We’ll have to see what happens.
OK, the first word is tax? It’s an interesting noun because it can be countable or uncountable. And it means the money we must pay to the government, right?
I think I can agree with that.
Great.
I think the rules are unbelievably archaic and slow moving and in many cases unfair.
So you think the tax system is old fashioned and we should change it?
It’s just a very, very bureaucratic system.
Bureaucratic – another useful word. It means it involves a lot of complicated rules and processes. That’s why many people employ an accountant to help. Could you explain what your accountant does?
Well, it’s a … it’s a tough job.
Yes, keeping financial records, calculating taxes…
I have a very big tax return. You’ve seen the pictures. My tax return is probably higher than that from the floor.
Tax return – another useful expression. That’s the form we all complete for the government that contains our financial information. Your accountant completed your tax return.
He was able to do it, so obviously he’s a pretty smart cookie.
A smart cookie. So you think he’s bright and intelligent.
I have… I really have, you know, no comment on him. People are saying ‘Is he sane?’ I have no idea.
Really?
When you look at other people’s tax return, even other wealthy people, their tax return is this thick. My tax return is this high.
Yeah, yeah, because you have a lot of income. Income – the money we make from our work or investments. If we receive more income – we pay more tax.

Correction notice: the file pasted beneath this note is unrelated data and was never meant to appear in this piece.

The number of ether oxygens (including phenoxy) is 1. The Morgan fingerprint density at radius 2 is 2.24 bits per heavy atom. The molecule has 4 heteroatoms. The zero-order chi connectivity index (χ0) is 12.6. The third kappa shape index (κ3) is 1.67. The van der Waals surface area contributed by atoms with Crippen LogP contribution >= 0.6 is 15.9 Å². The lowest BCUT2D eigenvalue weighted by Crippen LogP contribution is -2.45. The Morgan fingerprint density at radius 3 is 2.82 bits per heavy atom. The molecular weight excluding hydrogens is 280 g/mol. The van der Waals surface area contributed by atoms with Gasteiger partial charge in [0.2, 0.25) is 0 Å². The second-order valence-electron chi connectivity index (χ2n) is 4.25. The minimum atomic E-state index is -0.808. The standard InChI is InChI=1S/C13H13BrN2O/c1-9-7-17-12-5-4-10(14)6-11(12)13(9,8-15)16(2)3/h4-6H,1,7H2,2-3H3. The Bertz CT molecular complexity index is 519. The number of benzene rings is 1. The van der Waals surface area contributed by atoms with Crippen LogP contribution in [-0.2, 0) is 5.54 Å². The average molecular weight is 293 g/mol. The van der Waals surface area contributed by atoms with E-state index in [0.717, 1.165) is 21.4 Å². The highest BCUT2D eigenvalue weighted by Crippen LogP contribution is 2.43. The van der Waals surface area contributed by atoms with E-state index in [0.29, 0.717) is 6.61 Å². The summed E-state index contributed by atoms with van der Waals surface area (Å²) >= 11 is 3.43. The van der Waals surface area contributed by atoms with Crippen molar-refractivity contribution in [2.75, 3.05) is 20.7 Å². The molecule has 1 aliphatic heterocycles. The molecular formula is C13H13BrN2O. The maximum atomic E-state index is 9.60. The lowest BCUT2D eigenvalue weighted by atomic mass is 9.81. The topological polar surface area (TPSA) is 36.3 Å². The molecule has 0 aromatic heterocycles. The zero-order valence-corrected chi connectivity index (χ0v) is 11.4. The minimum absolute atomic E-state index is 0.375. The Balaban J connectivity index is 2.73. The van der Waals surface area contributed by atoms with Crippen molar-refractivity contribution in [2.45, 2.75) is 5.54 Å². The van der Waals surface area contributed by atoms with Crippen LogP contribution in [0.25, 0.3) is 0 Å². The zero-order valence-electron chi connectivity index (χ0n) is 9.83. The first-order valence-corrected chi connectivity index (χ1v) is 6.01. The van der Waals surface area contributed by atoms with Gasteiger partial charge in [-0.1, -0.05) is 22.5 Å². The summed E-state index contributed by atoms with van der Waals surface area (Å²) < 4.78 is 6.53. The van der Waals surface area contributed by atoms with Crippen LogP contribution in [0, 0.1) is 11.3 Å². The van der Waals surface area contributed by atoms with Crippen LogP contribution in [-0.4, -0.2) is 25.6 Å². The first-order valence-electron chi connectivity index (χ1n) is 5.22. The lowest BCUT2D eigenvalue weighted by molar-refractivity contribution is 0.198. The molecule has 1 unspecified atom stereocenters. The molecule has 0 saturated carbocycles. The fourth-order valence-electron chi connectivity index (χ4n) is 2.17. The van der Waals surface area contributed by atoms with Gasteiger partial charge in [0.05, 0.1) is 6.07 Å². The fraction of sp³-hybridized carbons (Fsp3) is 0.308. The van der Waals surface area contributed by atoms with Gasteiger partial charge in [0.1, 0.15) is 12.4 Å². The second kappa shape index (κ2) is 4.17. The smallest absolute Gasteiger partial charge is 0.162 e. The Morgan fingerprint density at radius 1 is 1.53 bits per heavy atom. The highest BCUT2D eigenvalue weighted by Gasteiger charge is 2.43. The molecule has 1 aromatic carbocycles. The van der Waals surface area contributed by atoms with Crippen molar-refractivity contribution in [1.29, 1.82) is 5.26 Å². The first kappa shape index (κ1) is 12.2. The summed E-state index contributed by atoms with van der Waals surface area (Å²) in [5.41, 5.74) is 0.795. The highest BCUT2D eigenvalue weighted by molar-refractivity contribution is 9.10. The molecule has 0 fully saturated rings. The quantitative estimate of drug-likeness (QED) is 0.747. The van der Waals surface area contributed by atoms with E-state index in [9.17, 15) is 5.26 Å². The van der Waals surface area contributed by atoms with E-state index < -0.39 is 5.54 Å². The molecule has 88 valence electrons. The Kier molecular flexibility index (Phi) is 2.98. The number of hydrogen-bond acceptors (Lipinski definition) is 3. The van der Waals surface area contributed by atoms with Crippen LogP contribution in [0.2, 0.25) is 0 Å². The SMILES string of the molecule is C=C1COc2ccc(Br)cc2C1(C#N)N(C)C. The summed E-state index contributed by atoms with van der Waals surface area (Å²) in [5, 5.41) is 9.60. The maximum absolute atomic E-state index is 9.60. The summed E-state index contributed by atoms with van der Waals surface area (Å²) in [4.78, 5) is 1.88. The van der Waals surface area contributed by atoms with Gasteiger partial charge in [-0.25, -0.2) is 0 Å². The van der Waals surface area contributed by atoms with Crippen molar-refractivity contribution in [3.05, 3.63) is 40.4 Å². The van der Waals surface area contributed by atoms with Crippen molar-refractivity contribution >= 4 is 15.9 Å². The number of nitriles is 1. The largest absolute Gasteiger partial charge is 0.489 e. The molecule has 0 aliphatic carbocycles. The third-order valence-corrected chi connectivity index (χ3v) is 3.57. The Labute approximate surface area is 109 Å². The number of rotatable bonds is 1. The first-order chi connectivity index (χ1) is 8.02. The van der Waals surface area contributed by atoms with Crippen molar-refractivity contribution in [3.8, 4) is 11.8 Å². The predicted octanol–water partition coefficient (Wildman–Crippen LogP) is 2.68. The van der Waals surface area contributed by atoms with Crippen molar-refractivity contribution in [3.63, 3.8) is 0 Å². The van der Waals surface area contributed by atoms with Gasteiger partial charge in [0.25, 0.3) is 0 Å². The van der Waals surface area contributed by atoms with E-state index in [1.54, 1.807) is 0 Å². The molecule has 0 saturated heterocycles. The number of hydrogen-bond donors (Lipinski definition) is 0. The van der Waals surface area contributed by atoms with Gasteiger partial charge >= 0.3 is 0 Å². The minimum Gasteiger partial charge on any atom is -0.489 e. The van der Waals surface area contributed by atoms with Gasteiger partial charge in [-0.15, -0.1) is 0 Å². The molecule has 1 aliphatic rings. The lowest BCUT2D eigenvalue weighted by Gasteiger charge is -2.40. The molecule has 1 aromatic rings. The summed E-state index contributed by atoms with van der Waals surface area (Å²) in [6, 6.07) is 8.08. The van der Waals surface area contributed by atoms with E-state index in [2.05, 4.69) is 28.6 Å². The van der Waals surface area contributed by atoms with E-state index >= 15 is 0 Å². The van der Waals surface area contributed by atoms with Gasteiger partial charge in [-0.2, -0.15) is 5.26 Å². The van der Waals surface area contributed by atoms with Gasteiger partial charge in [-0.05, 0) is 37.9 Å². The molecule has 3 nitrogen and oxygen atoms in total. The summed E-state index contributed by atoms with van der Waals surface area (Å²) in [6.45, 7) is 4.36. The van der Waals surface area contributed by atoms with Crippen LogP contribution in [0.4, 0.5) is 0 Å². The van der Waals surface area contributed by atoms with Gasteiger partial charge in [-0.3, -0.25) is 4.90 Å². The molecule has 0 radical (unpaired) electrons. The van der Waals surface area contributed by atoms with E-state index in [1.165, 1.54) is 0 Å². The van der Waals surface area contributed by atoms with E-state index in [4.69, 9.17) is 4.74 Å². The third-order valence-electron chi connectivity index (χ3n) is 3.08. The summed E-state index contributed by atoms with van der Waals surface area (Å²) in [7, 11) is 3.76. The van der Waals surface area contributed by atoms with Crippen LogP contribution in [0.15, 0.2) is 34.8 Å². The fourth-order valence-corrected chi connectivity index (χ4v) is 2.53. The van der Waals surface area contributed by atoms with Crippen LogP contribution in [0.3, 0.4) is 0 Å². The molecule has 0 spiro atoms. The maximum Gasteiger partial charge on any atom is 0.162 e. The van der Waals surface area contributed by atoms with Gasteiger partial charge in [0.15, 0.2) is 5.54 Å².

I think it’s very unfair.
But, before we pay our tax we can deduct our expenses – deduct – take away and expenses – the costs. The money we have to spend in order to earn money. We can deduct expenses.
Much, much more than people understand.
So you think we can deduct more money?
Well, I have a problem
What’s that?
I’m under audit.
Oh
I think it’s a very unfair thing because I have been under audit almost like, since I became famous. OK?
Well, let’s explain. An audit is when officials examine your financial records to see if they’re true and correct. Nobody wants to be audited.
I would much prefer them not to do that, that’s right.
Because of your deals with Russia?
The concept of Russia with respect to us is a total phony story.
So it’s not true. And you mean a totally phony.
Of course it’s a total phony story.
Totally phony. Totally phony. Well, thank you so much for talking to us, Mr. President. We’re really grateful to President Trump for talking to us this week. See you next Friday everyone. Bye.

Hi everyone. If you’d like more practice with words and expressions you heard in this video, we’ve made a free worksheet for you. I’ll put a link in the description below. If you liked this video, please, give it a thumbs up, and don’t forget to subscribe to our channel. Bye now and happy studying.

Click here for the worksheet.
Click here to see more business English videos.
Click here to see more vocabulary videos.